Operating expenses excluding the non-cash stock compensation charge were $25.1 million in Q1 2006 compared to $24.6 million excluding the non-cash stock compensation charge for 2005 Q4. Amortization expense in Q1 2006 was $2.2 million compared to $2 million for Q4 2005. Amortization expenses included $1.5 million for acquired intangible assets and $700,000 for capitalized and purchased software. We recorded a GAAP net loss of $3.8 million, or $0.12 per diluted share in Q1 2006. This compares to a GAAP net loss of $4.7 million or $0.15 per diluted share in Q4 2005. Adjusted EBITDA in Q1 2006 was $500,000 compared to adjusted EBITDA of $1.2 million in Q4 2005. Adjusted EBITA includes $800,000 in severance charges and excludes $900,000 for the one-time gain on the lease termination and $1.6 million for non-cash stock compensation. We recorded an adjusted net loss of $0.03 per diluted share in Q1 2006, excluding the one-time gain on lease termination. This compares to adjusted net loss of $0.02 per diluted share in Q4 2005.

Now turning to our balance sheet review, our cash, cash equivalent and short-term investments at March 31, 2006 totaled approximately $39.7 million. This was an increase of more than $1.2 million over December 31, 2005. The increase is due primarily to a stronger working capital position fueled by improved accounts receivable management in collections in Europe, offset by the previously mentioned earn-out payment of $1.1 million. We expect cash to decline in Q2 prior to any impact from the repurchase by approximately $3.3 million. This is due to the aforementioned earn-out payment and existing 2004 tax liabilities in Europe. We expect the Q2 cash decline to be offset by approximately $3 million in Q3 from anticipated federal and state income tax refunds from our 2005 net operating loss carry back.

The company's employee count decreased throughout the second half of 2005 and continued over Q1 2006. As of March 31, 2006, we had an active base of 470 full-time employees, down from 483 at December 31, 2005 and down from 517 at June 30, 2005. As previously mentioned, the company's stated goal is to drive margin expansion by streamlining operations, though the incremental revenue drops to the bottom line. We expect to reduce cash operating expenses by an additional $4-5 million on a net annualized basis with the majority of related charges occurring in Q2 2006. We are estimating total related charges of $5.1 million in Q2, $2 million for executive severance, $2.1 million for non-cash stock compensation related to executive severance and $1 million for repositioning for future growth.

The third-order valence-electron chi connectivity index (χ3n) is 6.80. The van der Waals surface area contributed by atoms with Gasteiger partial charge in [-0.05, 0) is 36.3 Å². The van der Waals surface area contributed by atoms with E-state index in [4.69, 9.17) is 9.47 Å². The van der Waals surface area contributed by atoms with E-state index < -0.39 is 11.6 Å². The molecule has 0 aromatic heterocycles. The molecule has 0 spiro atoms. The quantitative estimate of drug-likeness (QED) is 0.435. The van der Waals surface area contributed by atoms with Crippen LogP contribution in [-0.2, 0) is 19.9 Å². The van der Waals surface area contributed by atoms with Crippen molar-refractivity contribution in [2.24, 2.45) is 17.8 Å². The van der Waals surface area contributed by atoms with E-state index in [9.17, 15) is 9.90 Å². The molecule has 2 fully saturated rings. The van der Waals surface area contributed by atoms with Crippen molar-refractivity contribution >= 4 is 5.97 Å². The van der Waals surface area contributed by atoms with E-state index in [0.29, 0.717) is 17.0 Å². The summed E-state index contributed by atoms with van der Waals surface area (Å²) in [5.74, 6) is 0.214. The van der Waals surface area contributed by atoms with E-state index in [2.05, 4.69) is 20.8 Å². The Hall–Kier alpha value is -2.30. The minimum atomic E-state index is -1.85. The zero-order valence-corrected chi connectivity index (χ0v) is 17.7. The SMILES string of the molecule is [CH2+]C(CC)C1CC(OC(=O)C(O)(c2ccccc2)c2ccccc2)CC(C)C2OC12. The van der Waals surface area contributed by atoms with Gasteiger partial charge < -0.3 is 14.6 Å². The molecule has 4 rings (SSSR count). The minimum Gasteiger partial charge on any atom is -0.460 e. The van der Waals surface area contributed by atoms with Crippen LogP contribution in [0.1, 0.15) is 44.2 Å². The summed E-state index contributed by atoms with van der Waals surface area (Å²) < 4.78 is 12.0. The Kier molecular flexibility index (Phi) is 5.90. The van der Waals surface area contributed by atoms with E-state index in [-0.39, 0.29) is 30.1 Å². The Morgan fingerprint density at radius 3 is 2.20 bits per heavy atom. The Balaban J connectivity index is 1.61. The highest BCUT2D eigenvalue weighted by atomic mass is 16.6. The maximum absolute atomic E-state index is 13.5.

I want to emphasize these charges are for positioning ourselves for future growth and while we are restructuring in some areas we are acquiring necessary skill sets through key hires in other areas. These estimated charges are reflected in our Q2 2006 guidance. Adjusted EBITA and adjusted EPS guidance include the estimated $3 million cash portion of the total charges. Beginning in 2006, the company began expensing the fair value of stock options in accordance with GAAP. The company's net income guidance includes the impact of stock compensation expense which is estimated to be approximately $3.5 million in Q2 2006. Stock option compensation expense includes the impact of the accelerated vesting of restricted stock units of $2.1 million in connection with the severance for certain former executives.

The following adjusted EBITDA and adjusted EPS guidance excludes non-cash stock compensation expense. GAAP EPS and adjusted EPS guidance does not give effect to any potential repurchases of stock by the company during Q2 2006. Revenue Q2 2006 estimated range is $44-45 million. GAAP EPS Q2 2006 estimated range is minus $0.34-0.31 on 31.5 million shares outstanding. Adjusted EBITDA Q2 2006 estimated range is minus $3.4-2.4 million. Adjusted EPS Q2 2006 estimated range is minus $0.16-0.13 on 31.5 million shares outstanding. On a normalized basis, which excludes additional asset spend of $1 million by MIVA Direct, we are guiding to approximately flat QoverQ adjusted EBITDA margins in Q2. We re-emphasize going forward we can increase the margin by reducing our expenses while we grow the top line, in part through the optimization efforts we detailed earlier. Overall, we expect our efforts to yield tangible results exiting 2006.

Thank you, this concludes my review of our Q1 2006 financial results and our Q2 2006 outlook. I will now turn the call back over to Peter.

Peter Corrao

Thanks, Will. We hope you'll agree with our belief that Q1 2006 was a productive quarter for the company and the tactical initiatives we have outlined today will help put us in a position to drive margin expansion and growth over the long term. We intend to achieve margin expansion by reducing operating expenses any by continuing to diversify revenue. We are focused on increasing our margins so that incremental revenues become more meaningful to our bottom line. We believe this complements our efforts to continue growing revenue. Our goal is to return to profitability as quickly as possible and we've made significant progress in Q1 on multiple fronts to set a strong foundation for the remainder of 2006. We believe we have identified a definable and sustainable position in our marketplace, our publisher focus differs from that of our competitors and is something on which we intend to build.